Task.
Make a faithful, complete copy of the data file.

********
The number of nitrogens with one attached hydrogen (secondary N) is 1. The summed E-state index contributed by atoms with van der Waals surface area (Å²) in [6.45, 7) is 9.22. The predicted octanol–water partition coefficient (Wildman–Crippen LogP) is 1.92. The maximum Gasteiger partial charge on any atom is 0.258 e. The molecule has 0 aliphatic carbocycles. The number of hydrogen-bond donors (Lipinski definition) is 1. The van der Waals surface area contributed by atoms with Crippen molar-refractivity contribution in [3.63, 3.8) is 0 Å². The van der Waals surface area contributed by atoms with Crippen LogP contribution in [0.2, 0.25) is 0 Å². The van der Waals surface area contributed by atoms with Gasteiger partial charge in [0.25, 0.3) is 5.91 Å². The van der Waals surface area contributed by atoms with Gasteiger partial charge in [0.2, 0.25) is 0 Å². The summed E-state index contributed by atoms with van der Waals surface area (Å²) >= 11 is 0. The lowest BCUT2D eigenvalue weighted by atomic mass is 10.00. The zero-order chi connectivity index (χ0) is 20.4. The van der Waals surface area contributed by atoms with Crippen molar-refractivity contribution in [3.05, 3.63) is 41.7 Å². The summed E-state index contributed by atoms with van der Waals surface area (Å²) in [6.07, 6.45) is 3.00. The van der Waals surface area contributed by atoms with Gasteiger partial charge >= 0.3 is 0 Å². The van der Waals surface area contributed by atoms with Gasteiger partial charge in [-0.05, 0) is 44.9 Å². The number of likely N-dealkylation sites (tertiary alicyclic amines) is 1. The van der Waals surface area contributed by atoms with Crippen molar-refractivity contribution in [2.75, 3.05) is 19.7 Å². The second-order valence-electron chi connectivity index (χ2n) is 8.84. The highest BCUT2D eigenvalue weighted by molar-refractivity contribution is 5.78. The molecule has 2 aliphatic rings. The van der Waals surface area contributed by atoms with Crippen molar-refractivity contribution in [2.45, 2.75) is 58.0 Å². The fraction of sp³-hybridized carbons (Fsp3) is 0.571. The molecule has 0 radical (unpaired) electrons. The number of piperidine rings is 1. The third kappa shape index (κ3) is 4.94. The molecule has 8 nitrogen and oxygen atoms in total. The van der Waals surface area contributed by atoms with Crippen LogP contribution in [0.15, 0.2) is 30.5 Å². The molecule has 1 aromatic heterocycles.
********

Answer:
The number of nitrogens with one attached hydrogen (secondary N) is 1. The summed E-state index contributed by atoms with van der Waals surface area (Å²) in [6.45, 7) is 9.22. The predicted octanol–water partition coefficient (Wildman–Crippen LogP) is 1.92. The maximum Gasteiger partial charge on any atom is 0.258 e. The molecule has 0 aliphatic carbocycles. The number of hydrogen-bond donors (Lipinski definition) is 1. The van der Waals surface area contributed by atoms with Crippen molar-refractivity contribution in [3.63, 3.8) is 0 Å². The van der Waals surface area contributed by atoms with Crippen LogP contribution in [0.2, 0.25) is 0 Å². The van der Waals surface area contributed by atoms with Gasteiger partial charge in [0.25, 0.3) is 5.91 Å². The van der Waals surface area contributed by atoms with Gasteiger partial charge in [0.2, 0.25) is 0 Å². The summed E-state index contributed by atoms with van der Waals surface area (Å²) >= 11 is 0. The lowest BCUT2D eigenvalue weighted by atomic mass is 10.00. The zero-order chi connectivity index (χ0) is 20.4. The van der Waals surface area contributed by atoms with Crippen molar-refractivity contribution in [3.05, 3.63) is 41.7 Å². The summed E-state index contributed by atoms with van der Waals surface area (Å²) in [6.07, 6.45) is 3.00. The van der Waals surface area contributed by atoms with Gasteiger partial charge >= 0.3 is 0 Å². The van der Waals surface area contributed by atoms with Gasteiger partial charge in [-0.05, 0) is 44.9 Å². The number of likely N-dealkylation sites (tertiary alicyclic amines) is 1. The van der Waals surface area contributed by atoms with Crippen molar-refractivity contribution in [2.75, 3.05) is 19.7 Å². The second-order valence-electron chi connectivity index (χ2n) is 8.84. The highest BCUT2D eigenvalue weighted by molar-refractivity contribution is 5.78. The molecule has 2 aliphatic rings. The van der Waals surface area contributed by atoms with Crippen molar-refractivity contribution in [2.45, 2.75) is 58.0 Å². The fraction of sp³-hybridized carbons (Fsp3) is 0.571. The molecule has 0 radical (unpaired) electrons. The number of piperidine rings is 1. The third kappa shape index (κ3) is 4.94. The molecule has 8 nitrogen and oxygen atoms in total. The van der Waals surface area contributed by atoms with Crippen LogP contribution in [0.15, 0.2) is 30.5 Å². The molecule has 1 aromatic heterocycles.